There is a 94% chance that transmission of an HIV infection can be prevented if an individual living with HIV achieves viral suppression to a point where their viral load becomes undetectable. Achieving viral suppression among YLH requires establishment of cohesive, trusting relationships, care retention, and antiretroviral therapy (ART) adherence. However, YLH currently underutilize scientifically improved treatments for HIV.

As HIV is treated across the lifespan, individuals must overcome barriers to care and adhere daily to ART. In the past, 95% ART adherence was required to achieve an undetectable viral load. However, it has been found that rates as low as 80% may lead to viral suppression as pills are currently combined in regimens and ART is more powerful. Even with regimens consisting of a single daily pill and lower ART adherence rates required, most YLH don’t seek or receive the care they need to achieve viral suppression. While 41% of YLH are aware of their infection, only 62% receive medical care within 12 months after being diagnosed. Retention rates are low and just one-fourth of YLH are retained in care 3 years after they begin treatment.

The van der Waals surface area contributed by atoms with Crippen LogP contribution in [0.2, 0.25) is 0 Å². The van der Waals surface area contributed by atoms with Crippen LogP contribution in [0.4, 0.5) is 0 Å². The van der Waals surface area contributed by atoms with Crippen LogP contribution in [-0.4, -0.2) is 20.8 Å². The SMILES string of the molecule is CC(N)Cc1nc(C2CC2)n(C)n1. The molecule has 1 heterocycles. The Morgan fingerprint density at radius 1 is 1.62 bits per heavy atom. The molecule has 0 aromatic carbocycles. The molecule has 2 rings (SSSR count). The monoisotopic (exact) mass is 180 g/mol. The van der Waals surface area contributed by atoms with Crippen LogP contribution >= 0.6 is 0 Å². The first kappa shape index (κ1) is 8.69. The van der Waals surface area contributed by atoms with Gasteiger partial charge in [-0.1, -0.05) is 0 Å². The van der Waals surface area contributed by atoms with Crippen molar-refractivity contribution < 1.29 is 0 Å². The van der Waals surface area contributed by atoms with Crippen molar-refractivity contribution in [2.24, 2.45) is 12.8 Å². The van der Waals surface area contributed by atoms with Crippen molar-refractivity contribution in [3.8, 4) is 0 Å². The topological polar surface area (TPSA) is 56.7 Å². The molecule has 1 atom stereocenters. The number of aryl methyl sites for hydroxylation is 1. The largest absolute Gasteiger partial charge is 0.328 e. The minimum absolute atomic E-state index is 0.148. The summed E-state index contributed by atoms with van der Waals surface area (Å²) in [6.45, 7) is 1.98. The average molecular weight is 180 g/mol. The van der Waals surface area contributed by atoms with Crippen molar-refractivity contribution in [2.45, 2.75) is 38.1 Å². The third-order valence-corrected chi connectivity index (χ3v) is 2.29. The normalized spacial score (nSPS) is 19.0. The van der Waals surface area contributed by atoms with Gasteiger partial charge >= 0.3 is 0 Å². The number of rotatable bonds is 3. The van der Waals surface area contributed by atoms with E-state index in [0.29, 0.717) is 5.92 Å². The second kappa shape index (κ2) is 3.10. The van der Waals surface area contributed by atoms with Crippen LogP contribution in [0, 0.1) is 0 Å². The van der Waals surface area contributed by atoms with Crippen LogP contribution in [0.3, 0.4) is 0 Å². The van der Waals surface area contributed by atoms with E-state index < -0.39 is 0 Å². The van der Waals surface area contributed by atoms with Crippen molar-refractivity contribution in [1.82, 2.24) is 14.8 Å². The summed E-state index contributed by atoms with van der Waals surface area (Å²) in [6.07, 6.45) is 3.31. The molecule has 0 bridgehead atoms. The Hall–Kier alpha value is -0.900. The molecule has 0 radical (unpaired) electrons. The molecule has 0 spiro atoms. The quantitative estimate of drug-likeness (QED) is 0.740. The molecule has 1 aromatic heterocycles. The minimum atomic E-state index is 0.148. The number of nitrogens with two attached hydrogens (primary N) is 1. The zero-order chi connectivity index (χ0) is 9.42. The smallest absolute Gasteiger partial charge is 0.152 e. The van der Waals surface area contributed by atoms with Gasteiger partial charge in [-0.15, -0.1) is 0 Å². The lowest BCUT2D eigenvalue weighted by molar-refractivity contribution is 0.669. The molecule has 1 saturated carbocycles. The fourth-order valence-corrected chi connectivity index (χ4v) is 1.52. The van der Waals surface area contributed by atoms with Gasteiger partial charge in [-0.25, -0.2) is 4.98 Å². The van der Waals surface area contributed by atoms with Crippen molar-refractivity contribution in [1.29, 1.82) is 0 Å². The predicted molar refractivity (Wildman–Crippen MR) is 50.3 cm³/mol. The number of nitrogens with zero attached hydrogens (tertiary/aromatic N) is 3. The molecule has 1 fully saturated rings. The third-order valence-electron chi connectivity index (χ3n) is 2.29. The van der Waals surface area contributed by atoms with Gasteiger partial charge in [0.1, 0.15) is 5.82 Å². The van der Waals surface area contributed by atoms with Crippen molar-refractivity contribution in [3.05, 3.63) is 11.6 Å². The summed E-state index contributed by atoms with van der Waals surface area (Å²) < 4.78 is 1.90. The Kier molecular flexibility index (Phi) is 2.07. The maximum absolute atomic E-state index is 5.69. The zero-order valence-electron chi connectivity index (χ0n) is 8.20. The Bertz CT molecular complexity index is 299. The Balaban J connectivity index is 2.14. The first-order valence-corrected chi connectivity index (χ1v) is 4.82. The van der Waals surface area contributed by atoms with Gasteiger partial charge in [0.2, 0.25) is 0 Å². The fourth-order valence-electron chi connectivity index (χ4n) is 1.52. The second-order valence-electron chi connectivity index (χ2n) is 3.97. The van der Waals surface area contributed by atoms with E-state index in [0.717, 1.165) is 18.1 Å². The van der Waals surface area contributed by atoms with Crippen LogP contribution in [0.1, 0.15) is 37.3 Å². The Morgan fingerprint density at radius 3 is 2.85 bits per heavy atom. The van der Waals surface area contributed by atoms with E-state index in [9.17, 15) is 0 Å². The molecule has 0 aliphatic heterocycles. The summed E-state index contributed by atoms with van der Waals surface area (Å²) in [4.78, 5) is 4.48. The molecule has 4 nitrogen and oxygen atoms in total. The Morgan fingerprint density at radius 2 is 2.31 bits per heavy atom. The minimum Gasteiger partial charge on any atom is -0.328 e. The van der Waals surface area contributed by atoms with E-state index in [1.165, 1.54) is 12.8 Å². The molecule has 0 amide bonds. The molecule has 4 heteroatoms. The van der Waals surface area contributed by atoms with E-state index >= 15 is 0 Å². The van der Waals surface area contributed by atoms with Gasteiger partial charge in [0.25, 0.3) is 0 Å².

“Without a dramatic reversal, HIV incidence among adolescents is expected to increase, and each additional infection costs $379,668 (in 2010). The Enhanced Stepped Care model proposed in this study is expected to result in better outcomes and cost savings for society by preventing HIV secondary transmission and postponing disease progression,” researchers concluded.

Reference

Arnold EM, Swendeman D, Harris D, et al. The stepped care intervention to suppress viral load in youth living with HIV: protocol for a randomized controlled trial. JMIR Res Protoc. 2019;8(2). doi: 10.2196/10791.